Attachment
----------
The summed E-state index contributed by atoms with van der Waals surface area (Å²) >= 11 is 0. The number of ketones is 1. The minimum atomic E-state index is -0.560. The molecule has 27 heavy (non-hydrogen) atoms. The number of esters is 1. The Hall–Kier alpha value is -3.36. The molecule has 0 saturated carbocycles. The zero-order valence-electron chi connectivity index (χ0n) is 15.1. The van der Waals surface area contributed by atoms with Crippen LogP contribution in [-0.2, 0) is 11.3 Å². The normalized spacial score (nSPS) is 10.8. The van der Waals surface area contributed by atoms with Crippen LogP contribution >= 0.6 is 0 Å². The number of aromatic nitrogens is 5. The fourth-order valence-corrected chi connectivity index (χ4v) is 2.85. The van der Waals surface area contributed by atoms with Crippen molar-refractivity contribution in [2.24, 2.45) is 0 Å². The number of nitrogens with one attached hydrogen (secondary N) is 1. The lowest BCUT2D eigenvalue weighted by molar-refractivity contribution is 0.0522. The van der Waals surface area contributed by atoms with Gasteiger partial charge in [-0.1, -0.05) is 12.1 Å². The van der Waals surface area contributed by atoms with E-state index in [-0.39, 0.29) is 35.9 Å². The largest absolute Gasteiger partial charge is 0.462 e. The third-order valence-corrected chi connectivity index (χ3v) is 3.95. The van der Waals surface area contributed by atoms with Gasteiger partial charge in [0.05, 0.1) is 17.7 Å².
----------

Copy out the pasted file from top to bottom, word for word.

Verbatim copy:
The summed E-state index contributed by atoms with van der Waals surface area (Å²) >= 11 is 0. The number of ketones is 1. The minimum atomic E-state index is -0.560. The molecule has 27 heavy (non-hydrogen) atoms. The number of esters is 1. The Hall–Kier alpha value is -3.36. The molecule has 0 saturated carbocycles. The zero-order valence-electron chi connectivity index (χ0n) is 15.1. The van der Waals surface area contributed by atoms with Crippen LogP contribution in [-0.2, 0) is 11.3 Å². The normalized spacial score (nSPS) is 10.8. The van der Waals surface area contributed by atoms with Crippen LogP contribution >= 0.6 is 0 Å². The number of aromatic nitrogens is 5. The fourth-order valence-corrected chi connectivity index (χ4v) is 2.85. The van der Waals surface area contributed by atoms with Crippen molar-refractivity contribution in [2.24, 2.45) is 0 Å². The number of nitrogens with one attached hydrogen (secondary N) is 1. The lowest BCUT2D eigenvalue weighted by molar-refractivity contribution is 0.0522. The van der Waals surface area contributed by atoms with Gasteiger partial charge in [-0.1, -0.05) is 12.1 Å². The van der Waals surface area contributed by atoms with E-state index in [-0.39, 0.29) is 35.9 Å². The largest absolute Gasteiger partial charge is 0.462 e. The third-order valence-corrected chi connectivity index (χ3v) is 3.95. The van der Waals surface area contributed by atoms with Gasteiger partial charge in [0.05, 0.1) is 17.7 Å².